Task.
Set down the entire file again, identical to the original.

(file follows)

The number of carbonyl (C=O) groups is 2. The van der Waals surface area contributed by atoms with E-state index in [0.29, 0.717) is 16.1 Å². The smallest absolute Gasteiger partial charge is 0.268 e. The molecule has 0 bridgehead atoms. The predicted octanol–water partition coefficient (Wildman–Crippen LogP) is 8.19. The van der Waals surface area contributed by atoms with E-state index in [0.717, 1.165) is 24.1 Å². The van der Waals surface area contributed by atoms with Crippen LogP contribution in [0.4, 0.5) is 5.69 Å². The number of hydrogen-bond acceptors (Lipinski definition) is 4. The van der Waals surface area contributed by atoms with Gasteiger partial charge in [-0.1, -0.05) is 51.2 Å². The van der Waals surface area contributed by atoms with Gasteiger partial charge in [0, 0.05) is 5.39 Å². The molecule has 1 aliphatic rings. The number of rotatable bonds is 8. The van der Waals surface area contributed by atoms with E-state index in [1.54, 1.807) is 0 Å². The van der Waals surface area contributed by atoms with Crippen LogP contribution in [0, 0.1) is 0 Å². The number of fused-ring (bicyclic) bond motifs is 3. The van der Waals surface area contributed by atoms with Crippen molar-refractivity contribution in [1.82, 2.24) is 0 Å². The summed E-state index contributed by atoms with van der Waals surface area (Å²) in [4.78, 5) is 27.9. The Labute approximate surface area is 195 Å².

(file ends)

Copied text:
The number of carbonyl (C=O) groups is 2. The van der Waals surface area contributed by atoms with E-state index in [0.29, 0.717) is 16.1 Å². The smallest absolute Gasteiger partial charge is 0.268 e. The molecule has 0 bridgehead atoms. The predicted octanol–water partition coefficient (Wildman–Crippen LogP) is 8.19. The van der Waals surface area contributed by atoms with E-state index in [0.717, 1.165) is 24.1 Å². The van der Waals surface area contributed by atoms with Crippen LogP contribution in [0.4, 0.5) is 5.69 Å². The number of hydrogen-bond acceptors (Lipinski definition) is 4. The van der Waals surface area contributed by atoms with Gasteiger partial charge in [-0.1, -0.05) is 51.2 Å². The van der Waals surface area contributed by atoms with Gasteiger partial charge in [0, 0.05) is 5.39 Å². The molecule has 1 aliphatic rings. The number of rotatable bonds is 8. The van der Waals surface area contributed by atoms with E-state index in [1.54, 1.807) is 0 Å². The van der Waals surface area contributed by atoms with Crippen LogP contribution in [0, 0.1) is 0 Å². The number of fused-ring (bicyclic) bond motifs is 3. The van der Waals surface area contributed by atoms with Crippen molar-refractivity contribution in [1.82, 2.24) is 0 Å². The summed E-state index contributed by atoms with van der Waals surface area (Å²) in [4.78, 5) is 27.9. The Labute approximate surface area is 195 Å².